Hemodynamic MonitoringView this Special Issue
Physiologic and Clinical Principles behind Noninvasive Resuscitation Techniques and Cardiac Output Monitoring
Clinical assessment and vital signs are poor predictors of the overall hemodynamic state. Optimal measurement of the response to fluid resuscitation and hemodynamics has previously required invasive measurement with radial and pulmonary artery catheterization. Newer noninvasive resuscitation technology offers the hope of more accurately and safely monitoring a broader range of critically ill patients while using fewer resources. Fluid responsiveness, the cardiac response to volume loading, represents a dynamic method of improving upon the assessment of preload when compared to static measures like central venous pressure. Multiple new hemodynamic monitors now exist that can noninvasively report cardiac output and oxygen delivery in a continuous manner. Proper assessment of the potential future role of these techniques in resuscitation requires understanding the underlying physiologic and clinical principles, reviewing the most recent literature examining their clinical validity, and evaluating their respective advantages and limitations.
Consensus recommendations, research, and meta-analyses have all questioned the efficacy of routine use of pulmonary artery catheterization in critically ill patients [1–3]. Other studies have questioned its accuracy, with limits of error of ±20–22% [4, 5]. Early adaptation of invasive protocols utilizing arterial and central venous access has become the standard in some cases  despite the limitations of some components of such protocols . Research has long since demonstrated that traditional parameters of hemodynamic stability (heart rate and blood pressure) are poor predictors of the degree of cardiac dysfunction  or organ failure  and that physicians are poor predictors of hemodynamics in critically ill patients [10–12]. As much as 18% of “hemodynamically stable” sepsis patients (blood pressure > 90 mmHg, lactate < 4 mmol/L) can progress to severe sepsis and septic shock within 72 hours .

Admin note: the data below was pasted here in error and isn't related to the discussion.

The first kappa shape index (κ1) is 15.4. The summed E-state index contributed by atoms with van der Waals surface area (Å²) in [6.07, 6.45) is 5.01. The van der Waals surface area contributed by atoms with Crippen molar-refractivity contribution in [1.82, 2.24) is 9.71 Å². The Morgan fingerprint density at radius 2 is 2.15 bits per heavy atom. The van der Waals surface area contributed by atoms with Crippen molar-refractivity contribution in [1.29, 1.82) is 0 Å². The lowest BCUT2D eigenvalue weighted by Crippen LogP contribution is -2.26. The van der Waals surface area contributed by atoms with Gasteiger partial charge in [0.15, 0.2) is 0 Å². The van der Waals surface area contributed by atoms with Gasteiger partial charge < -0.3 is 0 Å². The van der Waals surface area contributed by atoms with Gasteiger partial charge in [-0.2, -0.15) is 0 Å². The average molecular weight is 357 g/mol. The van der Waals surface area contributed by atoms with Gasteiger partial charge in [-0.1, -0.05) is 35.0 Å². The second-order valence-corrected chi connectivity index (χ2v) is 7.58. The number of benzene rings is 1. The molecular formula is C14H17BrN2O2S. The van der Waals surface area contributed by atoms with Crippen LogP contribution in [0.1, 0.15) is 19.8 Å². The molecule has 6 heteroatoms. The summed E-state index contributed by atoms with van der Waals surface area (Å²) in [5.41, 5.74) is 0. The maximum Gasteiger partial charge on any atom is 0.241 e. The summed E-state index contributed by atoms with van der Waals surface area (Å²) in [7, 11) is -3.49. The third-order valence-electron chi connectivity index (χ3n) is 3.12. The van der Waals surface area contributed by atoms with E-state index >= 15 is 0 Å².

Noninvasive techniques for measuring hemodynamic variables have existed for some time; older techniques are being refined and newer techniques are being developed. Most research to date has focused on the validation of these technologies with little demonstrated efficacy, and there is a lack of multicenter trials pairing these technologies to dedicated treatment protocols . Noninvasive hemodynamic monitoring and guided resuscitation has the potential to offer critical care clinicians information that is clinically compatible with pulmonary artery catheterization and potentially provide such information earlier and in a safer manner than traditional parameters used in resuscitation. The objective of this paper is to discuss the principles behind the clinical development of newer completely noninvasive techniques to assess preload dependence and the hemodynamic monitors that measure cardiac output and oxygen delivery that are available for care of the critically ill patient.
2. Preload Dependence
The Frank-Starling relationship is curvilinear; a steep and nearly linear relationship exists in the volume dependent ascending portion of the Frank-Starling curve where stroke volume (SV) is intimately related to preload, termed preload dependence [15–17]. Preload independence occurs as the Frank-Starling curve plateaus. Fluid responsiveness (FR) is generally defined as an increase of 10–15% in stroke volume (SV), cardiac output (CO), or cardiac index (CI) in response to volume expansion and indicates unmasked hypovolemia or preload dependency . 40–72% of critically ill patients respond to volume expansion with a change in stroke volume, suggesting a need for better methods of predicting fluid responsiveness . The discussion that follows details the limitations of static measures of fluid responsiveness and the advantages of dynamic measurement of preload dependency.